77% of insurers unprepared for young drivers, say By Bits

New study by By Bits reveals insurers need to evolve policies to suit the needs of younger drivers and that older drivers are also dissatisfied 

A new study by the motor insurance industry data experts, By Bits, has revealed that 77% of insurers have not evolved their cover to meet the needs of the younger generation of car drivers. 

The research, which was conducted using the By Bits SaaS technology platform, found that although the motor insurance industry is still developing at a swift rate, there is a stark difference between the way older drivers use their cars, and the usage for drivers under the age of 35. The insurance experience is therefore not catering to the younger market sector.

According to the research, drivers under 35 want insurers to deliver a more digitally-enabled and inclusive experience, with much greater levels of communication and ongoing engagement. 

Almost three-quarters (74%) of under 35s would prefer to use an app to engage with their motor insurer, compared to 54% of older drivers. Indeed, 88% of under 35s say they would find a mobile app that stores all their driving needs in one place as useful, and more than 70% of younger drivers want an ongoing dialogue with their insurer, compared with 54% of older drivers. 

Younger drivers share more feedback with insurers

As part of their desire for greater engagement and dialogue, younger drivers are markedly more likely to share feedback with their insurers. The study showed that 37% have engaged with insurers to express their views or to state what they would like their insurer to provide in terms of products and services, compared to only 14% of older drivers.

Speaking about the latest findings, Callum Rimmer, founder, and CEO of By Bits, explained, “The message is clear. Insurers urgently need to get ahead of the seismic behavioural shifts and rapidly evolving consumer expectations that are being driven by COVID-19 and the imminent explosion of new technologies such as electric vehicles and semi-autonomous driving.”

Rimmer said the data shows that motor insurers should review their business models and re-define their go-to-market strategies to meet the needs of a new generation of drivers.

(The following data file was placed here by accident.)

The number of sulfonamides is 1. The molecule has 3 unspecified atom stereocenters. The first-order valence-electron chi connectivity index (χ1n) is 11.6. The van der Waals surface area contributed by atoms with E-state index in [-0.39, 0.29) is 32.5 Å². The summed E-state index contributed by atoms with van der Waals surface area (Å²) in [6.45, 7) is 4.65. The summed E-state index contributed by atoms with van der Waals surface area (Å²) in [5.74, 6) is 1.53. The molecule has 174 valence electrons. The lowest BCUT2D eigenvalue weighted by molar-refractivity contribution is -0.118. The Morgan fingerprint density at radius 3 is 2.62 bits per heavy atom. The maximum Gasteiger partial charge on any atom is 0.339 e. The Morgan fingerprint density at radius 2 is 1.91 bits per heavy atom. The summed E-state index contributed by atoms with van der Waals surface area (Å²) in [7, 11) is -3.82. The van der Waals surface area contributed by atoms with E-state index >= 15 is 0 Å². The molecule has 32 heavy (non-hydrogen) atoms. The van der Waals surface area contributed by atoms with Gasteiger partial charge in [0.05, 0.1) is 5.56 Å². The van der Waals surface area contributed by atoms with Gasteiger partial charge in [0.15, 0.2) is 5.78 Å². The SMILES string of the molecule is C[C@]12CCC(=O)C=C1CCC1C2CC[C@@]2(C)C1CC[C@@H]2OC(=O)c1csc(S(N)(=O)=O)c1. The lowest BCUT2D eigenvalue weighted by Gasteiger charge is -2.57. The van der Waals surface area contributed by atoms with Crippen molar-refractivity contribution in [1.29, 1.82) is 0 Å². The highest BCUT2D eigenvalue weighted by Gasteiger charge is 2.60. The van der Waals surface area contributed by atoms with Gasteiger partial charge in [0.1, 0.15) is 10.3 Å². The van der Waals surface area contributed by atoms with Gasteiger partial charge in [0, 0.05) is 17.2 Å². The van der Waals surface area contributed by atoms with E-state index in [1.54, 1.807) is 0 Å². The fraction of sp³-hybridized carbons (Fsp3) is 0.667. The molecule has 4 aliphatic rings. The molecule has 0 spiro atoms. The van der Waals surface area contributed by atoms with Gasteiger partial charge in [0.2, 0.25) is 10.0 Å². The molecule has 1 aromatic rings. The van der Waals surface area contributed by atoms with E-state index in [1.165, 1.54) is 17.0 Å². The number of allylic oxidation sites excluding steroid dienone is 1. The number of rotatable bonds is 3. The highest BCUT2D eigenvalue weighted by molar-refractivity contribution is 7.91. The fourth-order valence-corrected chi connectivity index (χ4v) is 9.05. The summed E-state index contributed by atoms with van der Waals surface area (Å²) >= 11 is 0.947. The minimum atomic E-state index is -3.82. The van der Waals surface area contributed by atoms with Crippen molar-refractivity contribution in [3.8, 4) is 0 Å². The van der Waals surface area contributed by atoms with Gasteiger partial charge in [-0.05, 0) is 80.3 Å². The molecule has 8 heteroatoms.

“If they act now and put the customer at the heart of their propositions, then insurers can create genuine differentiation in the market and establish a more sustainable and predictable commercial model for the future, escaping the long-standing race to the bottom on cost.”

Older drivers want more flexibility in insurance

However, the study also shows found that older drivers are dissatisfied with services, especially when it comes to pricing. A decisive 90% of drivers aged 35 and over said they wanted more transparency around pricing from motor insurers, 88% want pricing to be based on actual usage or mileage, and 91% want more easy-to-understand documents. 

The research indicates that drivers of all ages are feeling increasingly unhappy about both the products and experiences that they are receiving from motor insurers. Yet worryingly, while most insurers are aware of the need to evolve their propositions to meet customer demands, the data shows that few are taking action to resolve the issues. 

The report shows only 11% claim to be actively making useful changes to their approach based on changing customer needs, and only 20% state that they’ve made significant changes to their portfolio in the last 12 months. 

In terms of lower-emission vehicles, 80% of motor insurers said the increase in adoption of electric and hybrid vehicles means they will need to change portfolio or pricing models. Similarly, 80% also said an increase in semi-autonomous and assisted driving technology will have an impact.

Rimmer concluded, “Many insurers still appear to be approaching digital transformation and change from a traditional, inward-looking perspective. Rather than thinking first about how best to meet the needs of drivers, their guiding principle continues to be how they can best maintain the status quo by driving down cost and protecting their margins."

He added, "To win in the long-term, insurers need to put the customer first and develop real and lasting choices in products, communication, service, and price.”

 

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